"We're off to see the Wizard, the Wizard of SEO! We hear he is a wiz of a wiz if ever a wiz there was!"
Well, hopefully Matt will continue to share fundamental search ranking ideas. The SEO community has wallowed in nonsense for years and badly needs a serious wakeup call.
This is why I think Google, Yahoo!, Ask, and MSN should begin certifying Search Engine Optimizers. There is no one else out there who is really qualified to separate the crap from the fact.
In my humble opinion....
Michael just to make sure I understand you are you saying on page factors are more important than linkage data, and the trustrank/authority those links eventually pass on?
Michael: While I'll concede you "life/health/car insurance" and "florida real estate" (because they're far more realistic as search terms go), if Google results are an indication "SEO" is practically on par with the latter and sure beats the hell out of "Viagra", "credit repair" and even "online casino".
Here's a baker's dozen of some popular terms, based on Google queries.
(All terms sans quotes;
Google results are specified as "about", i.e. approximations)
"search engine optimization": 101,000,000
"health insurance": 553,000,000
"life insurance": 367,000,000
"car insurance": 292,000,000
"real estate": 1,090,000,000
"florida real estate": 143,000,000
"online gambling": 88,400,000
"online casino": 124,000,000
"online casinos": 54,800,000
"online sportsbook": 8,290,000
"credit card": 608,000,000
"credit repair": 77,400,000
"payday loans": 43,800,000
"payday loan": 23,700,000
This said, I've never bought into all that link hysteria that's been so prevalent the past years myself. To all practical purposes, PR's been so dead for years, it's even stopped smelling funny ...
And yes, you'll (still? again?) find keyword stuffed pages performing rather nicely here and there, but as probably everyone hanging around here knows, in SEO there's always tons of exceptions to every perceived "rule".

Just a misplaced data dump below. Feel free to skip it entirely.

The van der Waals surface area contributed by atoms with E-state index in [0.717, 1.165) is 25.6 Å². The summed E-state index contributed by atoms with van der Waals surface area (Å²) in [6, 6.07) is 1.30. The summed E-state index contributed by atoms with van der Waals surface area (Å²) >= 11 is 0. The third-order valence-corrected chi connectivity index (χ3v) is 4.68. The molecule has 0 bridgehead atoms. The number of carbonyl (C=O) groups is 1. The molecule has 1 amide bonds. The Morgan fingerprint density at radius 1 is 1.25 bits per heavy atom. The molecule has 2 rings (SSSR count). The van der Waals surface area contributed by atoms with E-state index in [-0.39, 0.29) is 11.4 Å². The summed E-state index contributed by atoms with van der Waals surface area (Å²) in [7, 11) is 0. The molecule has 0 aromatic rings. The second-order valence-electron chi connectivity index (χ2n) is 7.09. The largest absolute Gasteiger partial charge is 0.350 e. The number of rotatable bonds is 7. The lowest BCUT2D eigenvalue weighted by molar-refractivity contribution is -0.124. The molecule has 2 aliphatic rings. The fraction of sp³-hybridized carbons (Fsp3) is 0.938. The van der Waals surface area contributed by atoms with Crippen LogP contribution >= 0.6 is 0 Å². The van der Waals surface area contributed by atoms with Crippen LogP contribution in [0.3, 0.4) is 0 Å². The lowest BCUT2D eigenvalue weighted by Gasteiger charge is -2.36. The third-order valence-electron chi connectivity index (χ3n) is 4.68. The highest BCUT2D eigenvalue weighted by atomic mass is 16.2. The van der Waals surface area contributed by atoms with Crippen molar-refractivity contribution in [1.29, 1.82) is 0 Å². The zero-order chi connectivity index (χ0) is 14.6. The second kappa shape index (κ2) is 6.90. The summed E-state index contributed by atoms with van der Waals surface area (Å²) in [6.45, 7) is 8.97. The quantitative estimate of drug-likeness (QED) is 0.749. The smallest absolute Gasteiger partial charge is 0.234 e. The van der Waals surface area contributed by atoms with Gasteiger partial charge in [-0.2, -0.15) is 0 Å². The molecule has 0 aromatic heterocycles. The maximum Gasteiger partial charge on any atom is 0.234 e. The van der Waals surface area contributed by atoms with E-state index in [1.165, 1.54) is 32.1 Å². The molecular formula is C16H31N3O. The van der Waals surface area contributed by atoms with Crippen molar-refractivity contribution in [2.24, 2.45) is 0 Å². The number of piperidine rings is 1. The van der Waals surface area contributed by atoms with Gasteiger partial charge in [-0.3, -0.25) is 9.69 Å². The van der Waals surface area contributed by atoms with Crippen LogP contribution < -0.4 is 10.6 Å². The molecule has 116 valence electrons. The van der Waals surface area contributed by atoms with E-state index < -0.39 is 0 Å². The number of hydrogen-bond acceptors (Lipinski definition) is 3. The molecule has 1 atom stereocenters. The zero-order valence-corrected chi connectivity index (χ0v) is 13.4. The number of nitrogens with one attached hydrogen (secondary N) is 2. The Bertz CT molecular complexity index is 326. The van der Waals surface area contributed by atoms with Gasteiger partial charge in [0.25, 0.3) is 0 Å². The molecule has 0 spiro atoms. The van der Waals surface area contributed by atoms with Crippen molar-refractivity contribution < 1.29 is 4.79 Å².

It's a big search index, isn't it? So it would be foolish for anyone to say unequivocably that links are more important than on-page factors or that on-page factors are more important than links.
What most SEOs do is rely almost solely upon links to position their pages (or clients' pages) in the search results.
Just because you can do it this way, however, does not mean that it must be done this way.
And yet, when someone like Matt shows that it can be done through on-page content, SEOs choke on their spit, hem, haw, and come up with ridiculous rationalizations and qualifications so that they can justify hanging on to their silly links-are-king mythology.
The original Google paper stipulates that they "designed [their] ranking function so that no particular factor can have too much influence" -- and yet how often do you or anyone else in the SEO community point that out?
That same paper stipulates that the rankings are based on a computed IR score (which is derived in part from on-page factors and a 10-bin proximity measurement) combined with PageRank. How often have you or anyone else in the SEO community pointed this out for your readers?
My point is that the SEO community focuses on just one part of the larger picture.
I've never said links are not important. In fact, I've always said they are important for several reasons. But people who ignore the importance of organizing on-page content to take advantage of the known Google ranking factors are running the race with one shoe tied and one shoe off.
You can spin that any way you want or just accept it as I say it, because I don't mean anything other than what I say.
Yours has always been one of the voices in the community I've most respected. I think that we all probably see things more the same than differently, it's just that I tend knock chips off shoulders, especially when I'm rushed, feeling ill, or not fully paying attention to what I'm doing.
"SEO" is a competitive expression in my opinion. But I dodged your bullet because, in order to explain and defend that opinion rationally, I would have to disclose some SERPs I'd rather not discuss openly.
Not everything I do is about science fiction fan sites. I think people forget that because I'm more willing to talk about what I do with the SF sites than what I do with commercial projects.
So, please forgive my not giving you a direct answer. You deserve better, but I've painted myself into the proverbial corner.
Nonetheless, Matt and Rand Fishkin have just this week shown the SEO community that there are sites which apparently outrank link-heavy sites in part on the basis of content.
I say "in part" because I'm in no better position to know than anyone else outside Google. I don't really care if I persuade the old hands to change their minds. Those of you who are making money -- either through the services you provide or the SpamAd sites you run -- really won't care what I or anyone else says. Money talks, opinion walks.